與此同時,世界上有條件上網的人,只是全部人口的六分之一。這意味著,還有許多具有創造性的人們,沒有加入到我們的討論中來。那些有著實際的操作經驗和相關經歷的聰明人,卻沒有技術來幫助他們,將他們的天賦或者想法與全世界分享。
 
We need as many people as possible to have access to this technology, because these advances are triggering a revolution in what human beings can do for one another. They are making it possible not just for national governments, but for universities, corporations, smaller organizations, and even individuals to see problems, see approaches, and measure the impact of their efforts to address the hunger, poverty, and desperation George Marshall spoke of 60 years ago.
我們需要盡可能地讓更多的人有機會使用新技術,因為這些新技術正在引發一場革命,人類將因此可以互相幫助。新技術正在創造一種可能,不僅是政府,還包括大學、公司、小機構、甚至個人,能夠發現問題所在、能夠找到解決辦法、能夠評估他們努力的效果,去改變那些馬歇爾六十年前就說到過的問題——饑餓、貧窮和絕望。
 
Members of the Harvard Family: Here in the Yard is one of the great collections of intellectual talent in the world.
哈佛是一個大家庭。這個院子里在場的人們,是全世界最有智力的人類群體之一。
 
What for?
我們可以做些什么?
 
There is no question that the faculty, the alumni, the students, and the benefactors of Harvard have used their power to improve the lives of people here and around the world. But can we do more? Can Harvard dedicate its intellect to improving the lives of people who will never even hear its name?
毫無疑問,哈佛的老師、校友、學生和資助者,已經用他們的能力改善了全世界各地人們的生活。但是,我們還能夠再做什么呢?有沒有可能,哈佛的人們可以將他們的智慧,用來幫助那些甚至從來沒有聽到過“哈佛”這個名字的人?
 
Let me make a request of the deans and the professors--the intellectual leaders here at Harvard: As you hire new faculty, award tenure, review curriculum, and determine degree requirements, please ask yourselves:
請允許我向各位院長和教授,提出一個請求——你們是哈佛的智力領袖,當你們雇用新的老師、授予終身教職、評估課程、決定學位頒發標準的時候,請問你們自己如下的問題:
 
Should our best minds be dedicated to solving our biggest problems?
我們最優秀的人才Should Harvard encourage its faculty to take on the world's worst inequities? Should Harvard students learn about the depth of global poverty…the prevalence of world hunger…the scarcity of clean water…the girls kept out of school…the children who die From diseases we can cure?
哈佛是否鼓勵她的老師去研究解決世界上最嚴重的不平等?哈佛的學生是否從全球那些極端的貧窮中學到了什么……世界性的饑荒……清潔的水資源的缺乏……無法上學的女童……死于非惡性疾病的兒童……哈佛的學生有沒有從中學到東西?
 
Should the world's most privileged people learn about the lives of the world's least privileged?
那些世界上過著最優越生活的人們,有沒有從那些最困難的人們身上學到東西?
 
These are not rhetorical questions--you will answer with your policies.
這些問題并非語言上的修辭。你必須用自己的行動來回答它們。
 
When you consider what those of us here in this Yard have been given--in talent, privilege, and opportunity--there is almost no limit to what the world has a right to expect From us.
想一想吧,我們在這個院子里的這些人,被給予過什么——天賦、特權、機遇——那么可以這樣說,全世界的人們幾乎有無限的權力,期待我們做出貢獻。
 
In line with the promise of this age, I want to exhort each of the graduates here to take on an issue--a complex problem, a deep inequity, and become a specialist on it. If you make it the focus of your career, that would be phenomenal. But you don't have to do that to make an impact. For a few hours every week, you can use the growing power of the Internet to get informed, find others with the same interests, see the barriers, and find ways to cut through them.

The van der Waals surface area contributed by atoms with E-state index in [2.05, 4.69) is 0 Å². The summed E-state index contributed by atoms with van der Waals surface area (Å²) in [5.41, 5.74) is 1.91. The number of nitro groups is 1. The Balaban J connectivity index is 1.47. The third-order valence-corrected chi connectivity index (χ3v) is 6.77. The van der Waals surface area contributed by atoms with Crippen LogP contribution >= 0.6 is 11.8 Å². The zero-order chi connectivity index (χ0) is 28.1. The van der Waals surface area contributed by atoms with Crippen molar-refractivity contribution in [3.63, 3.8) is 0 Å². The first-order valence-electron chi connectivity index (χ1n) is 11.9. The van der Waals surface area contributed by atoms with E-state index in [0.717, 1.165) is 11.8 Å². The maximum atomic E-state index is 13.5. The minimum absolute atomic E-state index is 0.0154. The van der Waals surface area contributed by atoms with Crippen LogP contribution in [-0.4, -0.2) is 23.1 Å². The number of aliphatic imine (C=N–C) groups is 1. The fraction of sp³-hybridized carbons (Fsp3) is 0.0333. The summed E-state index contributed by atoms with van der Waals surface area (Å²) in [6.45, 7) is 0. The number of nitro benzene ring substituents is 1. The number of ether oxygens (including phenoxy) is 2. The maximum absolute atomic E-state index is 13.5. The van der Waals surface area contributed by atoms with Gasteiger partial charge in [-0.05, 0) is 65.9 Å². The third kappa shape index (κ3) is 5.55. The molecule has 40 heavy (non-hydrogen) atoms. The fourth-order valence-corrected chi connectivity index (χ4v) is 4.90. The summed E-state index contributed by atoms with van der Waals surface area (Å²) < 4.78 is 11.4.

同這個時代的期望一樣,我也要向今天各位畢業的同學提出一個忠告:你們要選擇一個問題,一個復雜的問題,一個有關于人類深刻的不平等的問題,然后你們要變成這個問題的專家。如果你們能夠使得這個問題成為你們職業的核心,那么你們就會非常杰出。但是,你們不必一定要去做那些大事。每個星期只用幾個小時,你就可以通過互聯網得到信息,找到志同道合的朋友,發現困難所在,找到解決它們的途徑。
 
Don't let complexity stop you. Be activists. Take on the big inequities. It will be one of the great experiences of your lives.
不要讓這個世界的復雜性阻礙你前進。要成為一個行動主義者。將解決人類的不平等視為己任。它將成為你生命中最重要的經歷之一。
 
You graduates are coming of age in an amazing time. As you leave Harvard, you have technology that members of my class never had. You have awareness of global inequity, which we did not have. And with that awareness, you likely also have an informed conscience that will torment you if you abandon these people whose lives you could change with very little effort. You have more than we had; you must start sooner, and carry on longer.
在座的各位畢業的同學,你們所處的時代是一個神奇的時代。當你們離開哈佛的時候,你們擁有的技術,是我們那一屆學生所沒有的。你們已經了解到了世界上的不平等,我們那時還不知道這些。有了這樣的了解之后,要是你再棄那些你可以幫助的人們于不顧,就將受到良心的譴責,只需一點小小的努力,你就可以改變那些人們的生活。你們比我們擁有更大的能力;你們必須盡早開始,盡可能長時期堅持下去。
 
Knowing what you know, how could you not?
知道了你們所知道的一切,你們怎么可能不采取行動呢?
 
And I hope you will come back here to Harvard 30 years From now and reflect on what you have done with your talent and your energy. I hope you will judge yourselves not on your professional accomplishments alone, but also on how well you have addressed the world's deepest inequities…on how well you treated people a world away who have nothing in common with you but their humanity.
我希望,30年后你們還會再回到哈佛,想起你們用自己的天賦和能力所做出的一切。我希望,在那個時候,你們用來評價自己的標準,不僅僅是你們的專業成就,而包括你們為改變這個世界深刻的不平等所做出的努力,以及你們如何善待那些遠隔千山萬水、與你們毫不涉及的人們,你們與他們唯一的共同點就是同為人類。
 
Good luck.
祝各位好運。
是否在致力于解決我們最大的問題?